Crash victim’s mother: Improve Highway 133 |

Crash victim’s mother: Improve Highway 133

Naomi Havlen
The mother of a woman who was killed after swerving to miss deer on Highway 133 says the roadway needs more warning signs and guardrails. Aspen Times photo/Erin M. Cady.

Family members of a woman killed on Highway 133 in October say they think more guardrails and warning signs on the road could have prevented her death.Ann Eaker, 39, and her roommate Melissa Hasperue, 35, were both killed Oct. 23 when their vehicle swerved suddenly and rolled down an embankment to the Crystal River. Both women, from Louisiana, had recently moved to Marble. The final report from the Colorado State Patrol said the accident was caused by animals in the road.”The ladies swerved to miss some deer in the road and ended up in the river,” said a state patrol trooper. Although there were no witnesses, investigators saw animal tracks in the dirt alongside the road where Hasperue’s car swerved.Eaker’s mother, Helene Toney, said she visited the scene and was surprised with the highway’s condition between Redstone and Marble.”I know they have warning signs in that area about fire danger, and they’ve taken care of that well,” she said. “I went to check to see how many signs they have regarding the deer crossings, and it’s horrible. It’s not enough.”Toney, who lives in New Orleans, is taking care of a greyhound that Ann owned at the time of her death. Another one of Eaker’s dogs was killed in the accident, according to Eaker’s brother, Lenny Karle-Zenith.

Toney said she also thinks the area needs more guardrails along the river. If there had been one there, the car may not have run off the road, she said.”I am angry at the state of Colorado – somebody needs to worry about motorists,” she said. “I don’t want anyone to go through the pain that I’ve been through.”It’s been a particularly tragic time on the highway. Eaker and Hasperue were two of four local women killed on the road in the past six months.In July, Jeanette Ware, 28, was killed when she drove off the road and down an embankment. Her car ended up on its roof in a deep stretch of the river. The circumstances of the accident that killed the Carbondale emergency medical technician and midwife were never clear.Most recently, on New Year’s Day a Fort Collins woman who was allegedly driving drunk on the highway nine miles outside of Carbondale lost control of her vehicle, which rolled down an embankment. Passenger Josanna Reece, 22, was killed on impact when the vehicle hit a tree.The driver, Stormy Lindblom, 25, faces a felony charge of vehicular homicide, driving under the influence and careless driving causing bodily injury.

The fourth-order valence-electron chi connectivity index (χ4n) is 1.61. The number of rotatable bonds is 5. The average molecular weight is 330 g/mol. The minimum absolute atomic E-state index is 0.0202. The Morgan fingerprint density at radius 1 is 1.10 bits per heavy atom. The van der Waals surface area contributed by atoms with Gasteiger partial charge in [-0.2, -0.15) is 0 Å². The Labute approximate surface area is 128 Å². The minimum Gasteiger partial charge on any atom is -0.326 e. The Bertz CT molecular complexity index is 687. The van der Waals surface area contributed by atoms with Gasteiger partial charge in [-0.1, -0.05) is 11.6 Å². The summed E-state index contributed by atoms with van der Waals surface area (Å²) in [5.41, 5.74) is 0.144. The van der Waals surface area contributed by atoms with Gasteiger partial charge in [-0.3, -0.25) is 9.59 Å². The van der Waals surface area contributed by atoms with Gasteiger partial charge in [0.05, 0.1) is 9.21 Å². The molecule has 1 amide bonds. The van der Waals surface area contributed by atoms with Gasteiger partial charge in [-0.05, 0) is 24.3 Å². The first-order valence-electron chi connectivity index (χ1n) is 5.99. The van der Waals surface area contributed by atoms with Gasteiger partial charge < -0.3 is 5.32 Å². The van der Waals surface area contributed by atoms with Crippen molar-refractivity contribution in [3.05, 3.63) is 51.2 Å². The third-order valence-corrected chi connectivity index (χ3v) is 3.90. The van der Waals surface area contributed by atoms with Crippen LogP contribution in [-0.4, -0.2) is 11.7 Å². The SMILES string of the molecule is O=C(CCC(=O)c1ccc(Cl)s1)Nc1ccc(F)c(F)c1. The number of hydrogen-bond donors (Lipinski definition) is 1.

Jim Nall, the Colorado Department of Transportation’s traffic and safety engineer in this region, could not be reached for comment Friday.But Pitkin County deputy John Armstrong, who frequently patrols the portion of Highway 133 where the accidents occurred, said it’s a sad fact that people don’t take warning signs seriously.”My feeling is that people don’t read or pay attention to signs,” he said. “It’s pretty sad, but on highways and ski slopes people don’t take signs seriously at all.”Armstrong said he attributes many accidents on the road to excessive speed, although the speed limit in that area is appropriate for the curvy road and weather conditions.”The speed limit goes from 55 to 50 as soon as you enter the canyon after the meadows outside of Carbondale,” he said. “Half a mile before Redstone the speed limit goes down to 40 – most people don’t know that. And if the weather changes, it’s very appropriate that people should drive slower up there. Unfortunately, people don’t.”Speed was not thought to be a factor in the accidents that killed Ware, Hasperue or Eaker. But Armstrong said he still gets quite a few complaints about people speeding and passing recklessly on the road.

As for guardrails, he said there are a million places on state highways where guardrails would keep accidents on the road, but they aren’t needed if people obey speed limits.To reduce the risk of wildlife on the roads, Armstrong said, the state patrol needs to inform motorists about the large numbers of animals on mountain roads and the fact that they should not swerve when they encounter one.In November a man driving on Highway 82 swerved to miss an injured deer in the road between Carbondale and Glenwood Springs. The car flipped and his 28-year-old passenger was killed. “I think a lot of people move here from urban areas and are not prepared for the amount of animals we have on our roads,” he said. “If you ever hit an elk or a deer, you’ll probably start driving more slowly.”Naomi Havlen’s e-mail address is

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